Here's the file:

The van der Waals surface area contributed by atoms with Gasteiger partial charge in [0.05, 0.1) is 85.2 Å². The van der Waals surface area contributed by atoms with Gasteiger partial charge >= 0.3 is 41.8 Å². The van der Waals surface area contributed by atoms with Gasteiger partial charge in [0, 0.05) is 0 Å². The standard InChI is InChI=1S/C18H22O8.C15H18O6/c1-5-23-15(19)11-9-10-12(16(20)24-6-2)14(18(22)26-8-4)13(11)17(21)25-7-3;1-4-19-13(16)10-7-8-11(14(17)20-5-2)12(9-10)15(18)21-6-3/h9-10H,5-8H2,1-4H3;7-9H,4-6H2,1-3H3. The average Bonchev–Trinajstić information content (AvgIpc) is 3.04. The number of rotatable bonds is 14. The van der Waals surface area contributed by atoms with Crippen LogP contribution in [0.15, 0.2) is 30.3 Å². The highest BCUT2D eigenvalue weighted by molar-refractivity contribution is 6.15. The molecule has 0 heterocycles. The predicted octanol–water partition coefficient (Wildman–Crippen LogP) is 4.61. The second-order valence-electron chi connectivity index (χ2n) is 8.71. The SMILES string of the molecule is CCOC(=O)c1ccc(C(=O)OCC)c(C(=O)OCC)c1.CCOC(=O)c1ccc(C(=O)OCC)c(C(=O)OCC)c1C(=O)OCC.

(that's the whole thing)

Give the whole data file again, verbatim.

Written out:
The van der Waals surface area contributed by atoms with Gasteiger partial charge in [0.05, 0.1) is 85.2 Å². The van der Waals surface area contributed by atoms with Gasteiger partial charge >= 0.3 is 41.8 Å². The van der Waals surface area contributed by atoms with Gasteiger partial charge in [0, 0.05) is 0 Å². The standard InChI is InChI=1S/C18H22O8.C15H18O6/c1-5-23-15(19)11-9-10-12(16(20)24-6-2)14(18(22)26-8-4)13(11)17(21)25-7-3;1-4-19-13(16)10-7-8-11(14(17)20-5-2)12(9-10)15(18)21-6-3/h9-10H,5-8H2,1-4H3;7-9H,4-6H2,1-3H3. The average Bonchev–Trinajstić information content (AvgIpc) is 3.04. The number of rotatable bonds is 14. The van der Waals surface area contributed by atoms with Crippen LogP contribution in [0.15, 0.2) is 30.3 Å². The highest BCUT2D eigenvalue weighted by molar-refractivity contribution is 6.15. The molecule has 0 heterocycles. The predicted octanol–water partition coefficient (Wildman–Crippen LogP) is 4.61. The second-order valence-electron chi connectivity index (χ2n) is 8.71. The SMILES string of the molecule is CCOC(=O)c1ccc(C(=O)OCC)c(C(=O)OCC)c1.CCOC(=O)c1ccc(C(=O)OCC)c(C(=O)OCC)c1C(=O)OCC.